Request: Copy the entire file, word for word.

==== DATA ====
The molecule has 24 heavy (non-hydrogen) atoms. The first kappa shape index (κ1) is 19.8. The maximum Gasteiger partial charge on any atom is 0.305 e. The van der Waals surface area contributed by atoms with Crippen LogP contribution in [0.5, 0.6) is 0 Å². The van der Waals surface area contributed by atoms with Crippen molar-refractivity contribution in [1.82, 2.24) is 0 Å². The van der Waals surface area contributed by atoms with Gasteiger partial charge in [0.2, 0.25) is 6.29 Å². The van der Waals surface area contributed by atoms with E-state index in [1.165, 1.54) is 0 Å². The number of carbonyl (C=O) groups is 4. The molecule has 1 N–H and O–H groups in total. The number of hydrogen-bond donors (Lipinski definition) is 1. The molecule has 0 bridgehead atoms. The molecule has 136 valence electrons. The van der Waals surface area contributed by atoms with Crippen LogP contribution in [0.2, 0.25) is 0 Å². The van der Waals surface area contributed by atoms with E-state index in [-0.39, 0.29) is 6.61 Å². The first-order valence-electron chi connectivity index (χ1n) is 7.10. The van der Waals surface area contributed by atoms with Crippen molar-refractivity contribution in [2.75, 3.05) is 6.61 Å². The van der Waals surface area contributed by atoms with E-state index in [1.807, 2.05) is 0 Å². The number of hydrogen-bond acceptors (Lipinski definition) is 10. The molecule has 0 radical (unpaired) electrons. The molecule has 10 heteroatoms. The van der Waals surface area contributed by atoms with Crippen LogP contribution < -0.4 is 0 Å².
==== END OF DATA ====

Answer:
The molecule has 24 heavy (non-hydrogen) atoms. The first kappa shape index (κ1) is 19.8. The maximum Gasteiger partial charge on any atom is 0.305 e. The van der Waals surface area contributed by atoms with Crippen LogP contribution in [0.5, 0.6) is 0 Å². The van der Waals surface area contributed by atoms with Crippen molar-refractivity contribution in [1.82, 2.24) is 0 Å². The van der Waals surface area contributed by atoms with Gasteiger partial charge in [0.2, 0.25) is 6.29 Å². The van der Waals surface area contributed by atoms with E-state index in [1.165, 1.54) is 0 Å². The number of carbonyl (C=O) groups is 4. The molecule has 1 N–H and O–H groups in total. The number of hydrogen-bond donors (Lipinski definition) is 1. The molecule has 0 bridgehead atoms. The molecule has 136 valence electrons. The van der Waals surface area contributed by atoms with Crippen LogP contribution in [0.2, 0.25) is 0 Å². The van der Waals surface area contributed by atoms with E-state index in [-0.39, 0.29) is 6.61 Å². The first-order valence-electron chi connectivity index (χ1n) is 7.10. The van der Waals surface area contributed by atoms with Crippen molar-refractivity contribution in [2.75, 3.05) is 6.61 Å². The van der Waals surface area contributed by atoms with E-state index in [1.807, 2.05) is 0 Å². The number of hydrogen-bond acceptors (Lipinski definition) is 10. The molecule has 0 radical (unpaired) electrons. The molecule has 10 heteroatoms. The van der Waals surface area contributed by atoms with Crippen LogP contribution < -0.4 is 0 Å².